Margaret Hodge: Labour MP to stand down at next general election after 27 years in role

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  • Margaret Hodge
    British politician (born 1944)
Hodge was elected to parliament in 1994, when John Major was prime minister  (PA Archive)
Hodge was elected to parliament in 1994, when John Major was prime minister (PA Archive)

Veteran Labour MP Margaret Hodge has announced she will not stand at the next general election, calling the decision a “tough” one to make.

In a video message, sent to her local Labour Party in Barking, the former cabinet minister said she had “loved the job” but that after 27 years, she will be “standing down from Parliament”.

Giving a nod to her colleagues, she continued: “I wanted to thank you all for the warmth, the friendship, the support and the love you have shown me down the years.

“We have done fantastic things together.”

The 77-year-old was elected as Barking and Dagenham’s MP in 1994, and went on to serve in several ministerial posts. She also enjoyed a stint as chair of the Public Accounts Committee.

Dame Margaret said her proudest moment was beating then-British National Party (BNP) leader Nick Griffin in the 2010 election, describing it as the “biggest, biggest success and the biggest moment in my life”.

She said she would always remember a speech when she “told them to pack their bags and go”, adding it was “still absolutely stamped on my heart as a massive moment”.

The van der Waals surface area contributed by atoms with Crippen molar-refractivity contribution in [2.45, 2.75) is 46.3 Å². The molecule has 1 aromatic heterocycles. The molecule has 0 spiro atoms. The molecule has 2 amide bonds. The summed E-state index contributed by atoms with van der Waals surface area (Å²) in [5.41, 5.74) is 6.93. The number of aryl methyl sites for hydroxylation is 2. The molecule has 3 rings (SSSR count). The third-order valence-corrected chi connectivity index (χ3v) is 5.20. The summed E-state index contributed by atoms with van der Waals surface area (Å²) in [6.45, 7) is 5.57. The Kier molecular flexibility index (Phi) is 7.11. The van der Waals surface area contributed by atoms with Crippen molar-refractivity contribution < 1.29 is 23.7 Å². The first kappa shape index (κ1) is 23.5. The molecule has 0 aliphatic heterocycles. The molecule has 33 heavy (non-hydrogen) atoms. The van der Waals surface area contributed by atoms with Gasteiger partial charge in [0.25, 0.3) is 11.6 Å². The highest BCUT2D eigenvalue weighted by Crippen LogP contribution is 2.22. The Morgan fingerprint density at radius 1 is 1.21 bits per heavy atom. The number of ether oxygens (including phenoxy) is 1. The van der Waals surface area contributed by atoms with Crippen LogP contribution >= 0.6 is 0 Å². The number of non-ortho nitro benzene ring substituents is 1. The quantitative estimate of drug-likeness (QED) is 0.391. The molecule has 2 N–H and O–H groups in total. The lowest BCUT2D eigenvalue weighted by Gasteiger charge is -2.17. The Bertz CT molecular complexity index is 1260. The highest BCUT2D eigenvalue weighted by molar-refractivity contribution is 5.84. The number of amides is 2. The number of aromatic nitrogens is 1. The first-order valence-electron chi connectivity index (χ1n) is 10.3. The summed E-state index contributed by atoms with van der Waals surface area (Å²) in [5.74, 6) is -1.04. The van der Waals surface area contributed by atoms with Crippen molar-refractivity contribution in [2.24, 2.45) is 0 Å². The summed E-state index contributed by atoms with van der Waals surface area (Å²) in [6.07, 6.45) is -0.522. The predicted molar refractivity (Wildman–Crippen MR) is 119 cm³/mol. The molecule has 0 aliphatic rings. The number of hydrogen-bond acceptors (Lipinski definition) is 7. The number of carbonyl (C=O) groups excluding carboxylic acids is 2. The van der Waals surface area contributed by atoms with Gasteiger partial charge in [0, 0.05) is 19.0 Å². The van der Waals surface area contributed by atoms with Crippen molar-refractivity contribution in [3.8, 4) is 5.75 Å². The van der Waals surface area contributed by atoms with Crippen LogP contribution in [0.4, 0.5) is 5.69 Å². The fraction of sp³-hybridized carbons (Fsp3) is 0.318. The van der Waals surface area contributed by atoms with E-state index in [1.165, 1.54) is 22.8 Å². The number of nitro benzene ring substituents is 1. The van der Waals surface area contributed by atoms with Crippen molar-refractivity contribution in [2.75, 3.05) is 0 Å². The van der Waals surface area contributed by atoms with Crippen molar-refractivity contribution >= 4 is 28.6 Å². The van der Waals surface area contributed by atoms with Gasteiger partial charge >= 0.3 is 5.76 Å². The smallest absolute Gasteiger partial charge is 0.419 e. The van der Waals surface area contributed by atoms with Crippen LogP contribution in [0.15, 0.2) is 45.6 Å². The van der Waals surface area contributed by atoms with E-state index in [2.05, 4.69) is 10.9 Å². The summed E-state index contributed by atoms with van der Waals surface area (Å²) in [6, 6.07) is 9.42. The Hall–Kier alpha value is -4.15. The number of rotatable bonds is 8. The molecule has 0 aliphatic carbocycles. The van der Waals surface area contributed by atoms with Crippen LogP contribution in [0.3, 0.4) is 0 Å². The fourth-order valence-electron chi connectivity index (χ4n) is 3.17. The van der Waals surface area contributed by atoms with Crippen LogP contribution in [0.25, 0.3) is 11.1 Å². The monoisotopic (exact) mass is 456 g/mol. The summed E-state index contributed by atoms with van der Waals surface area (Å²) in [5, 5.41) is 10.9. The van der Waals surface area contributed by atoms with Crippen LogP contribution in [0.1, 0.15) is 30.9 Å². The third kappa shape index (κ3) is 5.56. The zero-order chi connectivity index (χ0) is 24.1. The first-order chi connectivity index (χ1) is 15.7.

The mother-of-four was elected to parliament in a 1994 by-election, when John Major was prime minister, before being appointed as junior minister for disabled people four years later. She was then promoted to be minister for universities in 2001, and subsequently became the first children’s minister in 2003.

From there, she held a series of ministerial positions including her role as minister of state for culture and tourism, which she stayed in from 2007 until Labour left government following the result of the 2010 election.

Dame Margaret, who had been a notable critic of former Labour leader Jeremy Corbyn in recent years, said in her video message that the party was now very different to when she became an MP.

She became embroiled in a public spat with Mr Corbyn in 2018, over allegations and her own experience of antisemitism in the party and Labour’s response to complaints about this.

An investigation was launched, and then dropped, when Dame Margaret – who is herself Jewish and lost family members in the Holocaust – accused Mr Corbyn of being a “racist and an anti-Semite” over his handling of the controversy.

After the probe was abandoned, she said “going after me instead of addressing the issue was wrong”.

Fellow Labour MPs were quick to send their well-wishes to Dame Margaret, after the video message in which she made her departure announcement was shared on social media this evening.

“Courageous, driven, and full of love and laughter – Margaret Hodge is a brilliant friend and it tugs at my heartstrings that she’s standing down,” Peter Kyle, Labour’s shadow Northern Ireland secretary, tweeted.

“But if anyone’s earned a change of pace it’s her!”

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